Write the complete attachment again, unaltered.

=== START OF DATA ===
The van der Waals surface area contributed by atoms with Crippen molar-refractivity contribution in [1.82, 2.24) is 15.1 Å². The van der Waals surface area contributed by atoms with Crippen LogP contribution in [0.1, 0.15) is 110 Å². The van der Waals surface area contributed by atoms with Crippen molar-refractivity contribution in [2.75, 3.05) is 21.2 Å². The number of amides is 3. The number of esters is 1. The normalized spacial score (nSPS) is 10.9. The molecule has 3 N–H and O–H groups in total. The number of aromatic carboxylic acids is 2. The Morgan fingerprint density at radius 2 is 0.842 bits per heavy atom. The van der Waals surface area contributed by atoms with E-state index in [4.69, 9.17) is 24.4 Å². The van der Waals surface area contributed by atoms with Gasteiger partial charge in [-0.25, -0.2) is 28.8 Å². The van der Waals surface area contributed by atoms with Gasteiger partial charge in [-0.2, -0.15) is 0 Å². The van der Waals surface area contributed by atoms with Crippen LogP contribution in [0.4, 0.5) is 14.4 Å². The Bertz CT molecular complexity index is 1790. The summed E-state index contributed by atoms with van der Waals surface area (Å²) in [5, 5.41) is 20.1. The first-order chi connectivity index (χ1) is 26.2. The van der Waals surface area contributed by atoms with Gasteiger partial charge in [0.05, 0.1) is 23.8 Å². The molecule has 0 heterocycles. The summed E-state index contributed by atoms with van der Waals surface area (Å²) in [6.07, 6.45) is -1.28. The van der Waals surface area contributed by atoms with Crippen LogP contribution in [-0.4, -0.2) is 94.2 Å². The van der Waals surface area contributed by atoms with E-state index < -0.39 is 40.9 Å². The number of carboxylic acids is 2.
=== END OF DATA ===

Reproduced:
The van der Waals surface area contributed by atoms with Crippen molar-refractivity contribution in [1.82, 2.24) is 15.1 Å². The van der Waals surface area contributed by atoms with Crippen LogP contribution in [0.1, 0.15) is 110 Å². The van der Waals surface area contributed by atoms with Crippen molar-refractivity contribution in [2.75, 3.05) is 21.2 Å². The number of amides is 3. The number of esters is 1. The normalized spacial score (nSPS) is 10.9. The molecule has 3 N–H and O–H groups in total. The number of aromatic carboxylic acids is 2. The Morgan fingerprint density at radius 2 is 0.842 bits per heavy atom. The van der Waals surface area contributed by atoms with E-state index in [4.69, 9.17) is 24.4 Å². The van der Waals surface area contributed by atoms with Gasteiger partial charge in [-0.25, -0.2) is 28.8 Å². The van der Waals surface area contributed by atoms with Gasteiger partial charge in [-0.2, -0.15) is 0 Å². The van der Waals surface area contributed by atoms with Crippen LogP contribution in [0.4, 0.5) is 14.4 Å². The Bertz CT molecular complexity index is 1790. The summed E-state index contributed by atoms with van der Waals surface area (Å²) in [5, 5.41) is 20.1. The first-order chi connectivity index (χ1) is 26.2. The van der Waals surface area contributed by atoms with Gasteiger partial charge in [0.05, 0.1) is 23.8 Å². The molecule has 0 heterocycles. The summed E-state index contributed by atoms with van der Waals surface area (Å²) in [6.07, 6.45) is -1.28. The van der Waals surface area contributed by atoms with Crippen LogP contribution in [-0.4, -0.2) is 94.2 Å². The van der Waals surface area contributed by atoms with E-state index < -0.39 is 40.9 Å². The number of carboxylic acids is 2.